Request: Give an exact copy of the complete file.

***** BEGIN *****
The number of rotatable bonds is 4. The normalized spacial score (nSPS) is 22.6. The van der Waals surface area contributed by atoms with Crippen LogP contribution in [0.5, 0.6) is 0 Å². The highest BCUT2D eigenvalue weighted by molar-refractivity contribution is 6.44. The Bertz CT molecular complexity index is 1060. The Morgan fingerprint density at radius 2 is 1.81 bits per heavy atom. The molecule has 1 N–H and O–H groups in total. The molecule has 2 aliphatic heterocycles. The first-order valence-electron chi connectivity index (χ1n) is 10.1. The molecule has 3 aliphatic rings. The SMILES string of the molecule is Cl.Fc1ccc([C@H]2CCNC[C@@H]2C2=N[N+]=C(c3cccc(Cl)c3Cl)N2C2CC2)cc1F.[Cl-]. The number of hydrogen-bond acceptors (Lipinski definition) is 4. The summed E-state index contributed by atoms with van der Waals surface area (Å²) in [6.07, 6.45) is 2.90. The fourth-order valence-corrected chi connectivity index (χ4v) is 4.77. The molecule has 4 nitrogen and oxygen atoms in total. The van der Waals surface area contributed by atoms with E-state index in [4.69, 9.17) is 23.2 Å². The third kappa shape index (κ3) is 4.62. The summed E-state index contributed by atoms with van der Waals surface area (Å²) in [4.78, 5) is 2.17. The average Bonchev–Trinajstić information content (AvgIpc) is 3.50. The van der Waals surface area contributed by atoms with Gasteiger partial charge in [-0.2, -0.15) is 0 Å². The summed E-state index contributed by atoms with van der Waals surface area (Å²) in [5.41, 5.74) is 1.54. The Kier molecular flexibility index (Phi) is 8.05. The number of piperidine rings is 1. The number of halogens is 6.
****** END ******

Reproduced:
The number of rotatable bonds is 4. The normalized spacial score (nSPS) is 22.6. The van der Waals surface area contributed by atoms with Crippen LogP contribution in [0.5, 0.6) is 0 Å². The highest BCUT2D eigenvalue weighted by molar-refractivity contribution is 6.44. The Bertz CT molecular complexity index is 1060. The Morgan fingerprint density at radius 2 is 1.81 bits per heavy atom. The molecule has 1 N–H and O–H groups in total. The molecule has 2 aliphatic heterocycles. The first-order valence-electron chi connectivity index (χ1n) is 10.1. The molecule has 3 aliphatic rings. The SMILES string of the molecule is Cl.Fc1ccc([C@H]2CCNC[C@@H]2C2=N[N+]=C(c3cccc(Cl)c3Cl)N2C2CC2)cc1F.[Cl-]. The number of hydrogen-bond acceptors (Lipinski definition) is 4. The summed E-state index contributed by atoms with van der Waals surface area (Å²) in [6.07, 6.45) is 2.90. The fourth-order valence-corrected chi connectivity index (χ4v) is 4.77. The molecule has 4 nitrogen and oxygen atoms in total. The van der Waals surface area contributed by atoms with E-state index in [4.69, 9.17) is 23.2 Å². The third kappa shape index (κ3) is 4.62. The summed E-state index contributed by atoms with van der Waals surface area (Å²) in [4.78, 5) is 2.17. The average Bonchev–Trinajstić information content (AvgIpc) is 3.50. The van der Waals surface area contributed by atoms with Gasteiger partial charge in [-0.2, -0.15) is 0 Å². The summed E-state index contributed by atoms with van der Waals surface area (Å²) in [5.41, 5.74) is 1.54. The Kier molecular flexibility index (Phi) is 8.05. The number of piperidine rings is 1. The number of halogens is 6.